Submitted by WA Contents
World's longest bridge is nearing completion in Kuwait
Kuwait Architecture News - Jan 17, 2019 - 07:22 10518 views
The world's longest bridge is under construction in Kuwait, developed by Hyundai Engineering & Construction (Hyundai E&C) and Combined Group Contracting company. When completed, the new bridge, called Sheikh Jaber Al-Ahmed Al-Sabah Causeway, will be the world’s longest landmark bridge in Kuwait this year.
Spanning a total length of 48,53 km (approx. 30 mile), the bridge will include the 36,1-km-long main bridge and the 12,43 km-long Doha Link, another Hyundai E&C project under construction in Kuwait. It is about 7 km longer than Haiwan Bridge (41.58 km) in Qingdao, China.
The the $3 billion project is conceived one of the largest infrastructural projects in the world overtaken by Hyundai E&C and Combined Group Contracting.
The Sheikh Jaber Al-Ahmad Al-Sabah Causeway will span across Kuwait Bay between Kuwait City and the Subiyah area. The new bridge will reduce the distance between Kuwait City and Subiyah area from 104 km to 36 km; thus, reducing journey time from 70 minutes to less than 20 minutes.
Its main signature cable-stayed bridge with its exquisite arch pylon will rise as a land mark in the middle of the vital navigation route of the Kuwait Bay. The project will also include two artificial islands of 30 hectares; one on the northern side and the other on the southern side of the bridge which will house maintenance and traffic emergency buildings, fueling stations and marina facilities. These islands will also have a visual/aesthetic role as they break the monotony of a long and uniform bridge.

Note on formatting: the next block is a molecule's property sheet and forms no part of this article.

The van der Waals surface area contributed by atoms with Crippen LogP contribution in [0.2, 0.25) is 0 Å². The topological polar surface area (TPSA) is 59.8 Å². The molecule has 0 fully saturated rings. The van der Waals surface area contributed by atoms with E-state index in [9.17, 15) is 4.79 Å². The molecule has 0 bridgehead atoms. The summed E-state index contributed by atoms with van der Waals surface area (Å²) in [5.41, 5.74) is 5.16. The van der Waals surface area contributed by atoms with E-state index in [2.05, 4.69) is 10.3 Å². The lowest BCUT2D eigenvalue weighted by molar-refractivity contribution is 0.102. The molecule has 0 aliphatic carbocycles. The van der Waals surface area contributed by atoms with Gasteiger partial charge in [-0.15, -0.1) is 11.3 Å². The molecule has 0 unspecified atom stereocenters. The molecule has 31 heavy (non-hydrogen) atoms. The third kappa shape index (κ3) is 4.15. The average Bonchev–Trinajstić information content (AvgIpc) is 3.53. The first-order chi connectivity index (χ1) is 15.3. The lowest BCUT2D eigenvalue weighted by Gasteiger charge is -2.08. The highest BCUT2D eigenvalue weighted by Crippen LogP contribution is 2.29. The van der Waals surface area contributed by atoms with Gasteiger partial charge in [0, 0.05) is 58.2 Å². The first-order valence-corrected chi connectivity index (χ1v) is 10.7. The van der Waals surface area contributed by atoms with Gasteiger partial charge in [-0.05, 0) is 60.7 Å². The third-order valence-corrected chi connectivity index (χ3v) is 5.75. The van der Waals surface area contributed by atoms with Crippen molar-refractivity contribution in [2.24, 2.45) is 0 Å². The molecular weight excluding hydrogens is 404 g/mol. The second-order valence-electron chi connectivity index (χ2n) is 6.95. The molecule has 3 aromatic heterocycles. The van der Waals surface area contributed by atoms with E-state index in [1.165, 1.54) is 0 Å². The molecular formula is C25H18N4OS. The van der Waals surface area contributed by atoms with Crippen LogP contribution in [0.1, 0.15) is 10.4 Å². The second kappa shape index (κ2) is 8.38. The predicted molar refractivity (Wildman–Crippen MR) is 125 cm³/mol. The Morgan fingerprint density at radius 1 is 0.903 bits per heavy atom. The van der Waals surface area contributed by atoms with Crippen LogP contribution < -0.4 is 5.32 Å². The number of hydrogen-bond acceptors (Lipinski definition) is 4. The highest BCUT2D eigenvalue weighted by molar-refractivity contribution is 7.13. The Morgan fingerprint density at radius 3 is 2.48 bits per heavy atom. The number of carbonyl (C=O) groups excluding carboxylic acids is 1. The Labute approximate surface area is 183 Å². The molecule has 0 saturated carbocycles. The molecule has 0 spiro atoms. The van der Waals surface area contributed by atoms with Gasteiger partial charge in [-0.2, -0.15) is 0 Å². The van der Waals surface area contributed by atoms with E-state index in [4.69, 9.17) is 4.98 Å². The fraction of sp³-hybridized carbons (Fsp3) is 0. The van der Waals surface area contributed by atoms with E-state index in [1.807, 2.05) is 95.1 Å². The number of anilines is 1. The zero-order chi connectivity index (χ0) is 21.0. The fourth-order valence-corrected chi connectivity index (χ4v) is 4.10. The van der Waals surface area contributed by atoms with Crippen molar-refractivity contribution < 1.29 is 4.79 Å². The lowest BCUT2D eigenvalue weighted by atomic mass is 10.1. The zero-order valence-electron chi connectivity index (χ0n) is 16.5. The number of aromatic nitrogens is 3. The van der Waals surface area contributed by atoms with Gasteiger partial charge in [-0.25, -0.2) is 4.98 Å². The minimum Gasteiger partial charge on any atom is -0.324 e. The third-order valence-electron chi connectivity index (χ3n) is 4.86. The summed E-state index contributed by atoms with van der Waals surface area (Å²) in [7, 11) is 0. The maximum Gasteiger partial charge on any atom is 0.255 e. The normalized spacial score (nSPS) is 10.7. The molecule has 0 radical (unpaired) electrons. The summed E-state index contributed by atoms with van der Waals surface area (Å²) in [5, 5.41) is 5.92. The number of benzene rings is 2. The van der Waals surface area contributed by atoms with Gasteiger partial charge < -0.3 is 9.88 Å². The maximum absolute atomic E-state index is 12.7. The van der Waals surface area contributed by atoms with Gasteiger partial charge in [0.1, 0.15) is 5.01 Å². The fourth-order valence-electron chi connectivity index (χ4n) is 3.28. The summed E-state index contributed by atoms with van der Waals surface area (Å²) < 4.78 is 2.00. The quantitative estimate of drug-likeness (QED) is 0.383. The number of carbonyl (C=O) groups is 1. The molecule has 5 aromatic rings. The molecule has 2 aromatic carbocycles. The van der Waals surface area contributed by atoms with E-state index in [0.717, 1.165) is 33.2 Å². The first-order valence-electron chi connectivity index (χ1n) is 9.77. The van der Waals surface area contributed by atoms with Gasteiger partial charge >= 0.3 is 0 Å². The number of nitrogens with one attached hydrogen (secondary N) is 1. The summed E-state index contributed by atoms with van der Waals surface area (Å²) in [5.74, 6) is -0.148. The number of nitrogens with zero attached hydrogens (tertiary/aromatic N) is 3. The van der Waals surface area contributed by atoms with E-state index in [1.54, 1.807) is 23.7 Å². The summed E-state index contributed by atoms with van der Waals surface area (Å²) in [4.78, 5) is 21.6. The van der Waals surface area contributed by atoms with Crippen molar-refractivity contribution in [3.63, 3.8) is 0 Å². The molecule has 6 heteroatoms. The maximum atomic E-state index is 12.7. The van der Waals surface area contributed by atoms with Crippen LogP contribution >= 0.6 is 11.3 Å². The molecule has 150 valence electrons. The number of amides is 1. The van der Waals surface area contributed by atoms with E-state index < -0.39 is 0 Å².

Sheikh Jaber Al Sabah Causeway (SJSC) is developed as a signature infrastructure development project that addresses social, economic, and environmental concerns of the State of Kuwait, is an example of sustainable development.
The developers area also careful about the potantial environmental impacts of the project that may affect the marine animals and its site during construction of the bridge.
"The current SJSC construction line causes minimum marine impact, pollution and disturbance, through an effective buffer between construction site and ecologically rich locations. It is mandatory that all construction work complies with the best industry practices and KEPA regulations. Temporary impacts during construction are minimized through work carried out in compliance to regulations, approved project guidelines, effective construction supervision, and continuous environmental monitoring," stated in a project description.
"Environmental monitoring, a KEPA requirement, is implemented as the next tier of environment protection. Monitoring locations and parameters are based on sensitive receptors and expected degree of impact. Continuous monitoring includes marine water quality monitoring, ambient and meteorological data monitoring, air pollution monitoring, marine water sediment level, and vibration monitoring."
The progress of project construction is transparent to the public, as stated in the project website. "Real time monitoring data is available "online" for stakeholders through an Environment Data Management and Information System (EDMIS) for their verification and suggestions," they added.
Koran construction company Hyundai E&C and Combined Group Contracting Company won the project in 2013 and the project is developed as part of the Kuwait National Development Plan 2035. The bridge is expected to be completed this year.
All images courtesy of Hyundai E&C